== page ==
Under a society producing for communal ownership, work would not exist to exchange, but to offer use value for society and a better life for every individual. Our society is most fascinated by artists, actors, athletes, musicians, inventors, and authors. These are the rare people that have fulfilling work meant to better themselves and society. Under another organization of labor, such experience of work could become universal. (Cooney)


A 2012 World Bank report stated that if we continue on our path to 1,000 parts per million of CO2 in the atmosphere, we’re in for “extreme heat-waves, declining global food stocks, loss of ecosystems and biodiversity, and life-threatening sea level rise,” all, “tilted against many of the world’s poorest regions, (World Bank). In November 2015, 63% of Americans accepted climate change as the serious problem it is (ABC News), compared to Latin America’s 74% (Stokes), yet not a single major member of the largest US political party sides with the public’s acceptance of fact.

As Chomsky put it, there’s a, “dangerous tendency of public to pay attention to science.” This is an issue for corporations who rely on coal, oil, and loose emission standards. They’ve got a solution. A recent research study found an overlapping network of the 164 organizations that create the most noise in denying climate change. The two sources that made up almost the entirety of the these organization’s funding are ExxonMobil, an oil company that itself has known the fact of climate change since 1981 and no longer publicly denies it (Goldenberg), as well as the Koch Brothers, who have allocated $1 billion to spend on the 2016 presidential election (Roston). Meanwhile, $120m coming from anonymous billionaires was routed through Donors Trust and Donors Capital Fund to over 100 anti-science groups wanting to redefine fact as a polarizing issue. An executive of Donors Trust defended the dark money organization with, “We exist to help donors promote liberty which we understand to be limited government, personal responsibility, and free enterprise.” Donors Trust now beats Koch and ExxonMobil’s efforts seven times over. (Goldenberg)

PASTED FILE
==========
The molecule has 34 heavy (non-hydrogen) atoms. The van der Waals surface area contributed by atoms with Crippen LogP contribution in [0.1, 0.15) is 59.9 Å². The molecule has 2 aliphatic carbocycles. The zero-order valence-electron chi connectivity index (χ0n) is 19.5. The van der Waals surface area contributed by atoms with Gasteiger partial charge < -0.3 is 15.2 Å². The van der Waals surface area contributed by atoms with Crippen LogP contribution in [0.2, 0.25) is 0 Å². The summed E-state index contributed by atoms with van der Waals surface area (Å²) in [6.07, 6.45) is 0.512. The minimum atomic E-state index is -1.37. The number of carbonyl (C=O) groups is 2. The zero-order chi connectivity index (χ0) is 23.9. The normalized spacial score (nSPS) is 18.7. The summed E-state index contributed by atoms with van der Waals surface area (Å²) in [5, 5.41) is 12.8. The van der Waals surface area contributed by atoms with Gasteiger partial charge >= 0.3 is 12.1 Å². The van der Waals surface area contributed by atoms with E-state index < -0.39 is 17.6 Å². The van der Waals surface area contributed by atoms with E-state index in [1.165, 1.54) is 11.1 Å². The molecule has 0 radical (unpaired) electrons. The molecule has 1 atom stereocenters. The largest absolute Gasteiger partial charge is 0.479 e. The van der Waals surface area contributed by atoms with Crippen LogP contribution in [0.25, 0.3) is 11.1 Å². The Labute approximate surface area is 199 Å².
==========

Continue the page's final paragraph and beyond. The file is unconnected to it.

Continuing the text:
They don’t stop at dedicated organizations. The American Legislative Exchange Council and Heartland Institute have successfully lobbied to implement an alternative counter to science in science curriculum. The House Committee on Science is led by Lamar Smith, a crusader against factually dealing with global warming and evolution. 109 countries are on a renewable energy plan, with the US absent. Unlike China, the US refused to ratify the Kyoto Protocol treaty to fight global warming.  (Chomsky, “Can Civilisation Survive Really Existing Capitalism?”)

The powerful are worried about having 100 years of oil in our own soil, without thinking about what the world will look like after another hundred years of burning oil. In 2012, applause was recorded in a transcript of  Obama telling us that, “Now, under my administration, America is producing more oil today than at any time in the last eight years. (Applause.) Over the last three years, I’ve directed my administration to open up millions of acres for gas and oil exploration across 23 different states.  We’re opening up more than 75 percent of our potential oil resources offshore. We’ve added enough new oil and gas pipeline to encircle the Earth and then some,” (The White House). These comments and the actions they speak of already sound disgustingly out of touch, and will mar our present political situation in the history books. Even with strong regulations, corporations will continue ignoring the externalities of their profit maximization, getting cleverer in the process. VW was subject to the set of emissions regulations that ended smog and acid rain in our cities, yet they specifically developed technology to break the regulation, having incorrectly calculated a maximization of profit, with no care for the human costs. Eyes open and marching for disaster, this is, and without revolutionary action will continue to be, the norm until the failure of the species, a bust that cannot be bailed out by firing teachers and firefighters.